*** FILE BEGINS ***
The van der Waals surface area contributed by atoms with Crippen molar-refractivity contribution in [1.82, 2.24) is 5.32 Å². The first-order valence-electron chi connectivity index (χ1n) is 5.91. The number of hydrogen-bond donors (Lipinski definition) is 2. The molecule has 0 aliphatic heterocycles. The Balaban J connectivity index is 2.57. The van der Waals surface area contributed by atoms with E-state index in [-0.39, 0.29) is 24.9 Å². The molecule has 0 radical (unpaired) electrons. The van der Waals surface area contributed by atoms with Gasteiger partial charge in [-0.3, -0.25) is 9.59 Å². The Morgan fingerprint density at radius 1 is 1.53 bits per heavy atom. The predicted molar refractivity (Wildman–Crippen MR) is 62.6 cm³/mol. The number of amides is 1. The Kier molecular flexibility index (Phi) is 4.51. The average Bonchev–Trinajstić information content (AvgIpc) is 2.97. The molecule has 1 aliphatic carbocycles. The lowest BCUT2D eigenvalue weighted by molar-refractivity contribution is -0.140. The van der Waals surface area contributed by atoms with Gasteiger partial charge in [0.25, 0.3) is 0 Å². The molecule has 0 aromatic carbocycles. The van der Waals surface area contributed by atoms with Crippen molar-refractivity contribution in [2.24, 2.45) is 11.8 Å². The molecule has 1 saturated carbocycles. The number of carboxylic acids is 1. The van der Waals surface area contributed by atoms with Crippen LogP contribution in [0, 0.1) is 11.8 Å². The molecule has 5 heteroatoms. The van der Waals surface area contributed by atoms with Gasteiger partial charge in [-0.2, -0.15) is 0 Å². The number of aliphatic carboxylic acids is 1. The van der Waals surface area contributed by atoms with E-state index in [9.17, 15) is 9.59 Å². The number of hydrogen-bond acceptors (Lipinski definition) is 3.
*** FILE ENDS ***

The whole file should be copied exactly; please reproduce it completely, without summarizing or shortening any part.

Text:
The van der Waals surface area contributed by atoms with Crippen molar-refractivity contribution in [1.82, 2.24) is 5.32 Å². The first-order valence-electron chi connectivity index (χ1n) is 5.91. The number of hydrogen-bond donors (Lipinski definition) is 2. The molecule has 0 aliphatic heterocycles. The Balaban J connectivity index is 2.57. The van der Waals surface area contributed by atoms with E-state index in [-0.39, 0.29) is 24.9 Å². The molecule has 0 radical (unpaired) electrons. The van der Waals surface area contributed by atoms with Gasteiger partial charge in [-0.3, -0.25) is 9.59 Å². The Morgan fingerprint density at radius 1 is 1.53 bits per heavy atom. The predicted molar refractivity (Wildman–Crippen MR) is 62.6 cm³/mol. The number of amides is 1. The Kier molecular flexibility index (Phi) is 4.51. The average Bonchev–Trinajstić information content (AvgIpc) is 2.97. The molecule has 1 aliphatic carbocycles. The lowest BCUT2D eigenvalue weighted by molar-refractivity contribution is -0.140. The van der Waals surface area contributed by atoms with Gasteiger partial charge in [0.25, 0.3) is 0 Å². The molecule has 0 aromatic carbocycles. The van der Waals surface area contributed by atoms with Crippen molar-refractivity contribution in [2.24, 2.45) is 11.8 Å². The molecule has 1 saturated carbocycles. The number of carboxylic acids is 1. The van der Waals surface area contributed by atoms with Crippen LogP contribution in [0, 0.1) is 11.8 Å². The molecule has 5 heteroatoms. The van der Waals surface area contributed by atoms with Gasteiger partial charge in [-0.2, -0.15) is 0 Å². The number of aliphatic carboxylic acids is 1. The van der Waals surface area contributed by atoms with E-state index in [9.17, 15) is 9.59 Å². The number of hydrogen-bond acceptors (Lipinski definition) is 3.